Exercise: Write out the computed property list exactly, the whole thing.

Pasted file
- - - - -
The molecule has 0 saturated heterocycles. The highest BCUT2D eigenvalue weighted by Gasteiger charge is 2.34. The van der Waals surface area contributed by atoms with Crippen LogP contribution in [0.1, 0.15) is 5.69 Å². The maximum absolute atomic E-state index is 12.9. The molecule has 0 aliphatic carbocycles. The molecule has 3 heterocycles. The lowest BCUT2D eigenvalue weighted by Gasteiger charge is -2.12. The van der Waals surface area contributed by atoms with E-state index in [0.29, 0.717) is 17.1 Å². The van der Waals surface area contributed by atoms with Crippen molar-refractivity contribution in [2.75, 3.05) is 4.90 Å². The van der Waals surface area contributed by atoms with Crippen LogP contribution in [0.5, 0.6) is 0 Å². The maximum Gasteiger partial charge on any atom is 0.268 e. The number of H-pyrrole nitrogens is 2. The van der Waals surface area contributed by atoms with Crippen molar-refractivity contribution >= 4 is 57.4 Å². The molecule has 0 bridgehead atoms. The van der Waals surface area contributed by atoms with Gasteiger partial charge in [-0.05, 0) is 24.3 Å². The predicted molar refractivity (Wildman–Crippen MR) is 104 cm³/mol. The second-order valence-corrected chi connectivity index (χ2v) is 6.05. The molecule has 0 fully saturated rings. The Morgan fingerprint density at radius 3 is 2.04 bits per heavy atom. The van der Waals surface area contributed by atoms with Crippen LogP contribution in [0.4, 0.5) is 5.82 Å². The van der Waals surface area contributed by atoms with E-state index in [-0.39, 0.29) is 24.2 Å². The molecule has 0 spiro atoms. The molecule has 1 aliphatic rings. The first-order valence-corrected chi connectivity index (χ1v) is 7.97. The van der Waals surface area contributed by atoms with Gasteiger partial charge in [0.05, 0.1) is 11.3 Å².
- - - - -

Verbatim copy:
The molecule has 0 saturated heterocycles. The highest BCUT2D eigenvalue weighted by Gasteiger charge is 2.34. The van der Waals surface area contributed by atoms with Crippen LogP contribution in [0.1, 0.15) is 5.69 Å². The maximum absolute atomic E-state index is 12.9. The molecule has 0 aliphatic carbocycles. The molecule has 3 heterocycles. The lowest BCUT2D eigenvalue weighted by Gasteiger charge is -2.12. The van der Waals surface area contributed by atoms with E-state index in [0.29, 0.717) is 17.1 Å². The van der Waals surface area contributed by atoms with Crippen molar-refractivity contribution in [2.75, 3.05) is 4.90 Å². The van der Waals surface area contributed by atoms with Crippen LogP contribution in [0.5, 0.6) is 0 Å². The maximum Gasteiger partial charge on any atom is 0.268 e. The number of H-pyrrole nitrogens is 2. The van der Waals surface area contributed by atoms with Crippen molar-refractivity contribution >= 4 is 57.4 Å². The molecule has 0 bridgehead atoms. The van der Waals surface area contributed by atoms with Gasteiger partial charge in [-0.05, 0) is 24.3 Å². The predicted molar refractivity (Wildman–Crippen MR) is 104 cm³/mol. The second-order valence-corrected chi connectivity index (χ2v) is 6.05. The molecule has 0 fully saturated rings. The Morgan fingerprint density at radius 3 is 2.04 bits per heavy atom. The van der Waals surface area contributed by atoms with Crippen LogP contribution in [0.4, 0.5) is 5.82 Å². The van der Waals surface area contributed by atoms with E-state index in [-0.39, 0.29) is 24.2 Å². The molecule has 0 spiro atoms. The molecule has 1 aliphatic rings. The first-order valence-corrected chi connectivity index (χ1v) is 7.97. The van der Waals surface area contributed by atoms with Gasteiger partial charge in [0.05, 0.1) is 11.3 Å².